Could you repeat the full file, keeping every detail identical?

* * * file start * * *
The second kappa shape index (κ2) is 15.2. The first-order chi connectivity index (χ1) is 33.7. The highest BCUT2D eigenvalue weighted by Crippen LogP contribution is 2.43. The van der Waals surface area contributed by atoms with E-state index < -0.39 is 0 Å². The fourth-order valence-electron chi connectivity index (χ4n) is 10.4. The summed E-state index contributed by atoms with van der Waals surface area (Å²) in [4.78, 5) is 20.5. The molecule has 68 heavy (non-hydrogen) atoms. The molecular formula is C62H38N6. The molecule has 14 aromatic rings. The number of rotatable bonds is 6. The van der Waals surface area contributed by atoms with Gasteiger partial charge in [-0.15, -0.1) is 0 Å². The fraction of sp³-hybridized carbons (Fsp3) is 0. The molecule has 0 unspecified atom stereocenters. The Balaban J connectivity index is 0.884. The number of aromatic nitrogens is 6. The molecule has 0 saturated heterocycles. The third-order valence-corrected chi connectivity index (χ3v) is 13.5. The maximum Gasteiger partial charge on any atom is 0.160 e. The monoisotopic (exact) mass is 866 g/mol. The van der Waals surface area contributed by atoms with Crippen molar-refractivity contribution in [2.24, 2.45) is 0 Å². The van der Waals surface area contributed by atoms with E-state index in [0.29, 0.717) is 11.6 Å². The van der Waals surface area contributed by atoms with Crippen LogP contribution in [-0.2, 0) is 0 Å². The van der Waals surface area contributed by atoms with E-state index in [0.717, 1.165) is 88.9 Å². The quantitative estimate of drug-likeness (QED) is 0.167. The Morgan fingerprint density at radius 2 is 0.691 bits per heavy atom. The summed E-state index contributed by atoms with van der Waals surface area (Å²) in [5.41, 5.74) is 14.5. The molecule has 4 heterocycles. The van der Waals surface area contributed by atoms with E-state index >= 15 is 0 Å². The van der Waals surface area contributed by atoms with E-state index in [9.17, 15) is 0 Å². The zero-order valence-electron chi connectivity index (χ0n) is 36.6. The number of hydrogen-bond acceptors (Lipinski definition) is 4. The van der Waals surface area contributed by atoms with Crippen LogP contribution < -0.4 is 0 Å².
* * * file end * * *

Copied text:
The second kappa shape index (κ2) is 15.2. The first-order chi connectivity index (χ1) is 33.7. The highest BCUT2D eigenvalue weighted by Crippen LogP contribution is 2.43. The van der Waals surface area contributed by atoms with E-state index < -0.39 is 0 Å². The fourth-order valence-electron chi connectivity index (χ4n) is 10.4. The summed E-state index contributed by atoms with van der Waals surface area (Å²) in [4.78, 5) is 20.5. The molecule has 68 heavy (non-hydrogen) atoms. The molecular formula is C62H38N6. The molecule has 14 aromatic rings. The number of rotatable bonds is 6. The van der Waals surface area contributed by atoms with Gasteiger partial charge in [-0.15, -0.1) is 0 Å². The fraction of sp³-hybridized carbons (Fsp3) is 0. The molecule has 0 unspecified atom stereocenters. The Balaban J connectivity index is 0.884. The number of aromatic nitrogens is 6. The molecule has 0 saturated heterocycles. The third-order valence-corrected chi connectivity index (χ3v) is 13.5. The maximum Gasteiger partial charge on any atom is 0.160 e. The monoisotopic (exact) mass is 866 g/mol. The van der Waals surface area contributed by atoms with Crippen molar-refractivity contribution in [2.24, 2.45) is 0 Å². The van der Waals surface area contributed by atoms with E-state index in [0.29, 0.717) is 11.6 Å². The van der Waals surface area contributed by atoms with Crippen LogP contribution in [-0.2, 0) is 0 Å². The van der Waals surface area contributed by atoms with E-state index in [0.717, 1.165) is 88.9 Å². The quantitative estimate of drug-likeness (QED) is 0.167. The Morgan fingerprint density at radius 2 is 0.691 bits per heavy atom. The summed E-state index contributed by atoms with van der Waals surface area (Å²) in [5.41, 5.74) is 14.5. The molecule has 4 heterocycles. The van der Waals surface area contributed by atoms with E-state index >= 15 is 0 Å². The van der Waals surface area contributed by atoms with E-state index in [9.17, 15) is 0 Å². The zero-order valence-electron chi connectivity index (χ0n) is 36.6. The number of hydrogen-bond acceptors (Lipinski definition) is 4. The van der Waals surface area contributed by atoms with Crippen LogP contribution < -0.4 is 0 Å².